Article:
Sarasota Ballet dancers shine in ‘Winter Variations’

Sarasota Orchestra provides masterful accompaniment

Dancers ‘ice skate’ in Sir Frederick Ashton’s Les Patineurs. Photo by Frank Atura, courtesy of Sarasota Ballet

As the curtain rose for the afternoon’s performance of The Sarasota Ballet’s Victorian Winters, it was easy to imagine the audience members were seeing a group of ice skaters happily sliding over a pond of ice.

Welcome to Les Patineurs, Sir Frederick Ashton’s 1937 interpretation of a 19th century skating party. Not only is it a charming visual sight, as comforting as an old-fashioned holiday card, but the dancers, clad in blue tartan skirts and fur-collared jackets, appear to be skating to the lilting rhythms of a score created from the operas of Giacomo Meyerbeer.

I have seen the ballet many times and am always warmed by the air of delightful camaraderie among the dancers as they imitate the twirling turns and gliding movements of skaters balancing on ice.

There are many dancers who are new to the Sarasota company, and although I am familiar with the dancing of both Amy Wood and Ellen Overstreet — who were the jaunty girls in red — and I have seen past performances of Samantha Benoit and Asia Bui — the girls in blue — the other 11 dancers in the cast were new to me.

Thomas Glugovaz, who was cast as the Blue Boy, the acrobatic, exhibitionist role of the ballet, has been a member of the company for the last two years. He had been a dancer I could not place before this evening. Logan Learned, who left Sarasota Ballet, was a natural in this same role, so, of course, all eyes in the audience were on Glugovaz, to see if he had the fire to pull off the variation. And I have to say, not quite. He has the necessary technical prowess to meet the choreographic challenges, including brilliant, quick-silver foot work; but this is a role that requires a sort of charisma that turns all the technical tricks into magic, and he is more of a sylph than a magician.

Ellen Overstreet and Amy Wood perform a duet in Les Patineurs. Photo by Frank Atura, courtesy of Sarasota Ballet

Ashton was a young man when he choreographed Les Patineurs. Thirty years later, he created Enigma Variations: My Friends Pictured Within, honoring the life and music of Edward Elgar, the English composer who wrote the melancholic tone poem of the same name.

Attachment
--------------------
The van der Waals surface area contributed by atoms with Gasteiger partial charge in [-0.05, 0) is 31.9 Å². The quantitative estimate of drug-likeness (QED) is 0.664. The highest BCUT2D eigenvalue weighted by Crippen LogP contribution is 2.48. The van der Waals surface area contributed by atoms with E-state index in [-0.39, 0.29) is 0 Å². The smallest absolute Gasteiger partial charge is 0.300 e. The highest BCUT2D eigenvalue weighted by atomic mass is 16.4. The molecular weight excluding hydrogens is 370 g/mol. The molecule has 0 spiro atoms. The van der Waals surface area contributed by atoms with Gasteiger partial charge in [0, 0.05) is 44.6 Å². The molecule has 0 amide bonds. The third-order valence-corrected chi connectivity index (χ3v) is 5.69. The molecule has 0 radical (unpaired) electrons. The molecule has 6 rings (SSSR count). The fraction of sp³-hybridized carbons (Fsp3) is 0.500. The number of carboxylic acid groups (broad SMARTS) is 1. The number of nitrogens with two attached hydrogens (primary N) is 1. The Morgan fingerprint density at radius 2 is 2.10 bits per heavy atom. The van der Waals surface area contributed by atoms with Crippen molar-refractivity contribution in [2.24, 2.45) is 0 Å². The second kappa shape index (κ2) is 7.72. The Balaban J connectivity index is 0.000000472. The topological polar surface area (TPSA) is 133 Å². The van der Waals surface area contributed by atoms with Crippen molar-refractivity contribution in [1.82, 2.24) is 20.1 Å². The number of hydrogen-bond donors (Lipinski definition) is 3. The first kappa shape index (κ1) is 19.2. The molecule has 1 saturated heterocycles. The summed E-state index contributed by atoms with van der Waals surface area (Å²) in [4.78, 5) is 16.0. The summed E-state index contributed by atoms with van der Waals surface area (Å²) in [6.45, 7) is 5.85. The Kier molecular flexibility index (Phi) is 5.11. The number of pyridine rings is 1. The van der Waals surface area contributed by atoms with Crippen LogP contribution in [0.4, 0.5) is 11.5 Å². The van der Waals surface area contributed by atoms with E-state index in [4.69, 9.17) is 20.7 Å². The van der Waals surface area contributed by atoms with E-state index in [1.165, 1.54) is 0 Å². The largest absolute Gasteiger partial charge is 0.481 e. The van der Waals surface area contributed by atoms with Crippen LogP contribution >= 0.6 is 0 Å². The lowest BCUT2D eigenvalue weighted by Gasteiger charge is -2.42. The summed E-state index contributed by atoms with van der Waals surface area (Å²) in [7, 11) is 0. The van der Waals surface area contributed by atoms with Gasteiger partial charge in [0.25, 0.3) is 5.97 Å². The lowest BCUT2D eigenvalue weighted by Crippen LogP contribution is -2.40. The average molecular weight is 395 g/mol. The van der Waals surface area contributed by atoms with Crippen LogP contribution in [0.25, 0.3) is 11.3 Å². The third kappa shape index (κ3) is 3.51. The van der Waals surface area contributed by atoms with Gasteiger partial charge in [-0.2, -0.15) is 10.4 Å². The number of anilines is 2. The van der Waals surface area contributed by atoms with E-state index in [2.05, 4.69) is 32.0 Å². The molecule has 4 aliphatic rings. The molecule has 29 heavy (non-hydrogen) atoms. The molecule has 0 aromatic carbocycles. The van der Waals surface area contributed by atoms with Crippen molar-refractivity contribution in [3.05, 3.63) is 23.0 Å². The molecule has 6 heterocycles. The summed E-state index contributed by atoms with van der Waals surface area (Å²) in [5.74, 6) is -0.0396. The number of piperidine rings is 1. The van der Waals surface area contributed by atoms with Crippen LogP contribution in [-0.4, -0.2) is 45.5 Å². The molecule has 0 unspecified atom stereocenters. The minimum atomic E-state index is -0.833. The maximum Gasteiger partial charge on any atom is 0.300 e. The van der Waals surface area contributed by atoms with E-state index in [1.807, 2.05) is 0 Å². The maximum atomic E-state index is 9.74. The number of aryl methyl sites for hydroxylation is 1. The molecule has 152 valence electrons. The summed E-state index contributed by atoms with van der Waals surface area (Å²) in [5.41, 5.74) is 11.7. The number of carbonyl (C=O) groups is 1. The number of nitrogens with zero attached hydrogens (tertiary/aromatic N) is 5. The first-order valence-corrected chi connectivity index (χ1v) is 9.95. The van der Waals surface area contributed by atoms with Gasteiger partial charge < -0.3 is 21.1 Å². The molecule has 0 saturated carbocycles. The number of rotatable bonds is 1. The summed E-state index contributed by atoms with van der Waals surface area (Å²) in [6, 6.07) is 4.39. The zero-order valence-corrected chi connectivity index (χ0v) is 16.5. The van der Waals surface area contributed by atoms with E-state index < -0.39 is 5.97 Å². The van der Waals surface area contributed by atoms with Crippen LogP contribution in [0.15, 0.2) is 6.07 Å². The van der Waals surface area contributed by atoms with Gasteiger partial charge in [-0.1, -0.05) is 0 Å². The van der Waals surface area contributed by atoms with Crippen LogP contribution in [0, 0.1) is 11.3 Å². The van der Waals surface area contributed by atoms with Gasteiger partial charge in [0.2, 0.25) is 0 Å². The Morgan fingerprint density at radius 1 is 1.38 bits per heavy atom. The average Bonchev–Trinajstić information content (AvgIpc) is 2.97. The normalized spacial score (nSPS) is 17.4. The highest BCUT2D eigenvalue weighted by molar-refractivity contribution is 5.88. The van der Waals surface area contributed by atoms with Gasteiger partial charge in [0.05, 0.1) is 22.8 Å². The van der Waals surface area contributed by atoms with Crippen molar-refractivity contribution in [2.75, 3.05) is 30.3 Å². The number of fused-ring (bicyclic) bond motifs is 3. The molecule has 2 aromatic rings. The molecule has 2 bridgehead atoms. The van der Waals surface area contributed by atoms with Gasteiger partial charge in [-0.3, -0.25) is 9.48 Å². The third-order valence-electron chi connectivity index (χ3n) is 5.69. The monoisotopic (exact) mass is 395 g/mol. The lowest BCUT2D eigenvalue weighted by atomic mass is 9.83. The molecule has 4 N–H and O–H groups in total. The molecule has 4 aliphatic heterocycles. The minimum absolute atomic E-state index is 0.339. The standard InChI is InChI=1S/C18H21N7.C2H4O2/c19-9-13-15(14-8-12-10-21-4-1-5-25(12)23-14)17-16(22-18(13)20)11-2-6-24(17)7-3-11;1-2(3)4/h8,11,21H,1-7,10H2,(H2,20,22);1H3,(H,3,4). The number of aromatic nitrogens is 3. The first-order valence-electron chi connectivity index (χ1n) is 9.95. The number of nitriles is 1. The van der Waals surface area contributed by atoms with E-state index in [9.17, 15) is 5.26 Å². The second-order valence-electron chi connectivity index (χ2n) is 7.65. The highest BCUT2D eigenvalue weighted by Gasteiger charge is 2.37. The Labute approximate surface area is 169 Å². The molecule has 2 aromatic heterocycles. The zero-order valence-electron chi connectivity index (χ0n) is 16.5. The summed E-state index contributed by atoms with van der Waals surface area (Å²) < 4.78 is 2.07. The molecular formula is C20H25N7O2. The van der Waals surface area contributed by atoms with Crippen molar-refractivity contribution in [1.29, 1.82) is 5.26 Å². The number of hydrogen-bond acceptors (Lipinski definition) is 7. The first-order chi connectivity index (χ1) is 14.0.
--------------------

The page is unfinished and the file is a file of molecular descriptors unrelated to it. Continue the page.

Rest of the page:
Using the original comments by Elgar, which describe Elgar and a close group of friends, Ashton created a ballet with 14 major characters and another supporting group of 10. The ballet unfolds as Elgar (Jamie Carter) and his friends wait to hear if his Enigma Variationswill be performed by an important conductor.

Among the varied characterizations of the friends that I found most effective were Ricki Bertoni’s solo of eccentric, mechanical movements and the romantic duet between Victoria Hulland, at her most lyrical, and a dashing Weslley Carvalho.

When Elgar learns that he has achieved success, all his friends congratulate him and then leave the scene.

At the same time, Amy Wood (Elgar’s wife,) Elgar and Nimrod (Harvey Evans) dance together in a quiet pas de troisthat accepts the complexity of a relationship that is only hinted at, but this variation evokes the most honest and emotional moments in a ballet of constant movement, where many of the characters are too busy jumping and running to connect with one another.

The afternoon’s performance closed with Diamonds, a smoothly danced interpretation of George Balanchine’s plotless ballet set to Tchaikovsky’s beautiful Symphony No. 3 in D major. Fortunately, the Sarasota Orchestra, under the baton of Jonathan McPhee, added the benefit of live music throughout the day, but as I heard the deeply emotional melody of Tchaikovsky’s opening waltz, I stopped taking notes, sat back and watched the crystalline beauty of the ballet.

Simple but elegant staging frames the dancers in Diamonds. Photo by Frank Atura, courtesy of Sarasota Ballet

Two brightly lit chandeliers hung over the stage, and large swaths of white fabric were draped around the walls. That was all.

Thirty-two dancers, attired in Madame Karinska’s shining white, jewel-encrusted costumes, entered the stage and began their steps. Like facets in a bright diamond, the members of the group constantly divided into smaller numbers that arranged and rearranged themselves as the dancers executed duets and trios in choreography that re-traces the roots of classical ballet.

A traditional grand pas de deux between a pliant Danielle Brown and a princely Ricardo Graziano represented the emotional core of the ballet.

The finale of Diamonds with the entire company of 34 dancers on stage in a courtly polonaise added a splendid and exhilarating climax to Diamonds, and to an afternoon at the ballet.